Truth is stanger than fiction….

A few days ago, we hooked up with some friends that we haven’t seen in a while.  They have a 3 year old little girl who I always think looks like me when I was her age.  It’s a strange thing to even think – and it’s even stanger to actually say out loud.  But, somehow it managed to come up in conversation without sounding stalkerish.  My friend mentioned that she’d like to see a picture, so I sent her one that I just happened to have scanned into my computer.  I ended up sending it to my dad as well, and he responded that I looked very dismayed.  He followed up with this:

I still remember you in Rangoon taking all the pots out of the cupboard and banging them on the concrete floor. Mong Ni, the cook, looked dismayed. But, he let you do it as long as you wanted. I think he was deaf.

When I was born, my father lived in Rangoon, Burma (also known as Myanmar) working for Hughes Helicopters, who provided the black silent helicopter -Hughes 500P for Air America.  (Incidentally, you can read a fascinating blog about the helicopters here). When I was six weeks old, my mother and I moved over there to be with him.   We had a cook, a nanny, a housekeeper, groundskeeper, etc.  To hear my dad talk about it, we were treated like royalty by the locals – and it’s probably an accurate account given the socio-economics of the region.  

I know I lived there.  There are pictures that prove it and the occasional story that my dad will tell – like the one in the email this morning.  But, I was too young to remember, so it’s as if I am hearing about somebody else’s life.  But, sometimes I think that the experience must have had an impact on who I am.  Perhaps it’s the reason why I have always wanted to travel the world — and why I have always been fascinated by other cultures.  And, maybe my dad’s involvement in Air America has some bearing on why some would characterize me as a bleeding heart liberal.  Maybe.  But, probably not.  It’s more likely that I just romanticize it because I think it is a very cool part of my story. 

My mother and I eventually left Burma and my parents divorced.  There is a story behind why, but if I told you, I’d probably have to kill you.  You can fill that part of the story in yourself……although the truth is probably much stranger than anything you might come up with.  Have fun with it though – and I’d love to hear your theory.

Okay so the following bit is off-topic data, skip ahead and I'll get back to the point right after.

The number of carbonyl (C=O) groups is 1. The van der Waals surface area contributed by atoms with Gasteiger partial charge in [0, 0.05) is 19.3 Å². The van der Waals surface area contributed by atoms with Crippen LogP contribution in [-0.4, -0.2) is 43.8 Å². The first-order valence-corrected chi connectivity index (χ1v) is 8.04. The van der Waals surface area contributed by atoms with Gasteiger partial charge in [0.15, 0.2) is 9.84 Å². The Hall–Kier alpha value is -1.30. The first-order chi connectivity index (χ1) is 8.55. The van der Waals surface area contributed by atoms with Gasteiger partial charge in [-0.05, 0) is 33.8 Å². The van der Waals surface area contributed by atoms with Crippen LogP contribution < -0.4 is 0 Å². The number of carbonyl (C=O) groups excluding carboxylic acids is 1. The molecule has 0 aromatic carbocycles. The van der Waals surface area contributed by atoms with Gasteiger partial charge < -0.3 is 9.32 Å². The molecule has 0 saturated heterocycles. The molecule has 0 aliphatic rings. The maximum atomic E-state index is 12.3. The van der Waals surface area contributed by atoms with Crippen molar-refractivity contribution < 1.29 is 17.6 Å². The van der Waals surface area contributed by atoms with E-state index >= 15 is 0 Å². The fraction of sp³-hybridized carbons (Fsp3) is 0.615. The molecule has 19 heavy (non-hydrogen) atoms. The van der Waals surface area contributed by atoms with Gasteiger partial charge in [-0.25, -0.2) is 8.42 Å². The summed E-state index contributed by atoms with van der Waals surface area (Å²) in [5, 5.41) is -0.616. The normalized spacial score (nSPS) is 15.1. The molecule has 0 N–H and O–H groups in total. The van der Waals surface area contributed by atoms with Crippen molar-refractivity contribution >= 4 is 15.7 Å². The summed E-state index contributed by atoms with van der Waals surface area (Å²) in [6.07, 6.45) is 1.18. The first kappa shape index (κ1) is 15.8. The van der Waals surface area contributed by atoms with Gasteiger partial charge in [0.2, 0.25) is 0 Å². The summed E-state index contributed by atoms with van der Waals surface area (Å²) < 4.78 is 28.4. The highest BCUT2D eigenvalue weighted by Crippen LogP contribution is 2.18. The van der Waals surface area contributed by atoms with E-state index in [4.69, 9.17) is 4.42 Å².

Anyway, all of that because I met a little girl who I thought looked a little like me when I was a baby. 



Questions for God

I often joke that I have a list of questions for God.  It consists of those things that we, as broken humans, can’t possibly understand.  I picture myself standing at the throne of God with my list – but then I realize that when I’m standing at the throne of God, none of it is going to matter anymore.  I will already understand – and won’t care anyway.  But, there are days where that knowledge just doesn’t make me feel much better.  Today is one of those days.

 I blogged a while ago about Dylan – the little 8 year old friend of ours who has leukemia.  In the past 15 months, he has been through 8 rounds of chemo, a bone marrow transplant, a natural killer cell transplant and an experimental drug that they had hoped would allow him to have another BMT – none of it worked to cure him…but it has extended his life, to be sure.  His parents have made the excruciating decision to bring him home from the hospital under hospice care.   Dylan is going to die.  It’s impossible to imagine.

 It’s times like this that people wonder how a good God can allow these things to happen.  Of course, I will never be able to answer that in this lifetime, but I pray that I have words that will glorify God and give comfort to those seeking answers. 

This morning God reminded me of a study I did of the book of Daniel last summer.  In Daniel Chapter 3, Shadrach, Meschach, and Abednego were sent to the fiery furnace as a result of their unwillingness to bow down and worship a 90 foot tall golden idol that King Nebudchadnezzar had erected in his own honor.  The lesson is that as the three men entered the fiery furnace, they were faced with three scenarios – these are of course the same scenarios the people of God today deal with when we face fiery trials.